Religious orders have the right to exist, but not to privilege and undue influence in public life
In a recent article in the Irish Examiner, Fergus Finley asks “Why do we still allow religious orders to exist?” He was responding to the latest revelations of clerical sex abuse in Irish schools, this time by the Spiritans who run Blackrock College, and the Carmelites who ran Terenure College.
It is not the existence of religious orders that is the problem in Ireland; it is the privilege and undue influence they have been given by the State.
They have consistently abused that privilege and influence, and still do, especially in our education and health systems where public services are delivered.
When Louise O’Keeffe took her case to the Courts about the failure of the state to protect her from sexual abuse in a publicly funded national School, the Supreme Court found that our Republic wasn’t responsible as the state ceded control of our schools to churches.
This means that in Ireland, we hand over control of most of our schools to an organisation that has enabled paedophiles and covered up their crimes, and whose Irish Bishops have lied to and deliberately misled state tribunals about these crimes.
It was the European Court that told Ireland that it was responsible for the protection of children from sexual abuse, and held it responsible.
Is there any parent in the country who wants the Catholic Church to keep the front-line responsibility for the protection of children from sexual abuse in schools?
The Catholic Church has been given so much control and influence that it will be difficult to remove the legal pathways that has given them such power. Attitudes may have changed, but the undue influence of the Catholic Church is deeply rooted in our culture and laws.
If we want to remove some of that privilege then we should start with the Constitution. Under the Irish Constitution the state is obliged to respect and honour religion.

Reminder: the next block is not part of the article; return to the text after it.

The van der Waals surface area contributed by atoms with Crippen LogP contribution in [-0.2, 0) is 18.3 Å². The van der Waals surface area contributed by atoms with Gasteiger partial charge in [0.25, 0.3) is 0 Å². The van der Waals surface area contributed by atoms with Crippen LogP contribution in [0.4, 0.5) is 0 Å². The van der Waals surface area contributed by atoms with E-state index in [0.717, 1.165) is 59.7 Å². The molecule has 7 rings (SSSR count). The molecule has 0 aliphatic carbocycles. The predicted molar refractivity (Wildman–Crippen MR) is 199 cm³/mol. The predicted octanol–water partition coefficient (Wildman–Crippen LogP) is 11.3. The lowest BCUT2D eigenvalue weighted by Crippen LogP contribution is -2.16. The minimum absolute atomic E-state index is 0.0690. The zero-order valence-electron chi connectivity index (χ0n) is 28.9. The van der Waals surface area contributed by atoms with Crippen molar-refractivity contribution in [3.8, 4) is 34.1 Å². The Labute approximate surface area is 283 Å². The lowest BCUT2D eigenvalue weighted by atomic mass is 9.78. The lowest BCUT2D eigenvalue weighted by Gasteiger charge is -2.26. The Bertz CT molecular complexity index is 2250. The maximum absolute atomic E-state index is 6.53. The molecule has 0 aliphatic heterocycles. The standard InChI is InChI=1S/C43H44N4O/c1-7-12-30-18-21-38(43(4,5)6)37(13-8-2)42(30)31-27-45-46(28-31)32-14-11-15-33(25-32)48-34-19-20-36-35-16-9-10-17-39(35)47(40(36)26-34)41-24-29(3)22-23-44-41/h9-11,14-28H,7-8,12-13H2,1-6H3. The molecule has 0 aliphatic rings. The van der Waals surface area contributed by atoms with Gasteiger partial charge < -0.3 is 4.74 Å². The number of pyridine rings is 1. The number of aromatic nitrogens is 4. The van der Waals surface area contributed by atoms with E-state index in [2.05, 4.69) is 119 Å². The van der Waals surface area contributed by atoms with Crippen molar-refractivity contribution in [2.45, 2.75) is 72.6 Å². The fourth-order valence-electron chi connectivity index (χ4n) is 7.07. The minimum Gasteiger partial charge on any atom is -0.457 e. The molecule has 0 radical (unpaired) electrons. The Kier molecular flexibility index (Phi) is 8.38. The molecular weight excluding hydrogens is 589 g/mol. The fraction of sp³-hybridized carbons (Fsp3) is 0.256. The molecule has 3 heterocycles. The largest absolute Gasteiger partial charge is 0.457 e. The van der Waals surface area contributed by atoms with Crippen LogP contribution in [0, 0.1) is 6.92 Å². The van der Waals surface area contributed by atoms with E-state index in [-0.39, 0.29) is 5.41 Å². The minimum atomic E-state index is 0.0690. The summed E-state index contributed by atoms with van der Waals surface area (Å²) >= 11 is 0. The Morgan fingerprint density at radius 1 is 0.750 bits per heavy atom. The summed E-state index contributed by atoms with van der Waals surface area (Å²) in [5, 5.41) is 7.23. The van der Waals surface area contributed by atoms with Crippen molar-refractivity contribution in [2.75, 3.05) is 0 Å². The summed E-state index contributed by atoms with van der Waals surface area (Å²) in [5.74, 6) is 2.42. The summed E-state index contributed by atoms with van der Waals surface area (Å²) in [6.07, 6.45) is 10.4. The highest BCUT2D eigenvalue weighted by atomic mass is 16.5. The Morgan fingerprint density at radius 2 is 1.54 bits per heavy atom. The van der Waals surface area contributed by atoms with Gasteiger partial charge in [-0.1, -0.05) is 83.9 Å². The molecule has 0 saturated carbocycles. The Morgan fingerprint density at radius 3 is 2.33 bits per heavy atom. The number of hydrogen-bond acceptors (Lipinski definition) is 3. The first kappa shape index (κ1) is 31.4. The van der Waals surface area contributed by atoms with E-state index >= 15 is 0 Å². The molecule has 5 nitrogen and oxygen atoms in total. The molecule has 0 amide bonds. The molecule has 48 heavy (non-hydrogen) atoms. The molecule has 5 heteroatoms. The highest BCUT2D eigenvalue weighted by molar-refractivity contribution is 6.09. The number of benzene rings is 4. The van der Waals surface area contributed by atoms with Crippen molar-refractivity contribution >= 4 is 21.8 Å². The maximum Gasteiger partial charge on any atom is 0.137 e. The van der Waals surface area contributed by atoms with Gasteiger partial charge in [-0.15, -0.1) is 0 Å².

Article 44.1 states that:
“The State acknowledges that the homage of public worship is due to Almighty God. It shall hold His Name in reverence, and shall respect and honour religion.”
The President and Judges must take a religious oath. This oath is written into the Constitution so there is no choice to make a declaration.
“In the presence of Almighty God I do solemnly and sincerely promise and declare that I will maintain the Constitution of Ireland and uphold its laws, that I will fulfil my duties faithfully and conscientiously in accordance with the Constitution and the law, and that I will dedicate my abilities to the service and welfare of the people of Ireland. May God direct and sustain me.”
Members of the Council of State, which includes the Taoiseach and Tanaiste, must take a similar oath. The effect of these oaths is that conscientious atheists cannot take up these offices of state.
The preamble to our Constitution starts with:
“In the Name of the Most Holy Trinity, from Whom is all authority and to Whom, as our final end, all actions both of men and States must be referred, We, the people of Éire,”
Under the Charities Act, one of the categories for recognition is ‘religion’. It is treated differently to the other categories. The Charities Regulator cannot remove a religious charity without first referring it to the Attorney General.
The ‘religion’ category doesn’t include those with non religious philosophical convictions. We have recently made a submission on this.
If we want to ensure that the Catholic Church is treated the same as other religions and people with philosophical beliefs, without privilege and undue influence on our laws and public life, then we need to amend our Constitution to ensure that no religion ever gets such privilege and control again.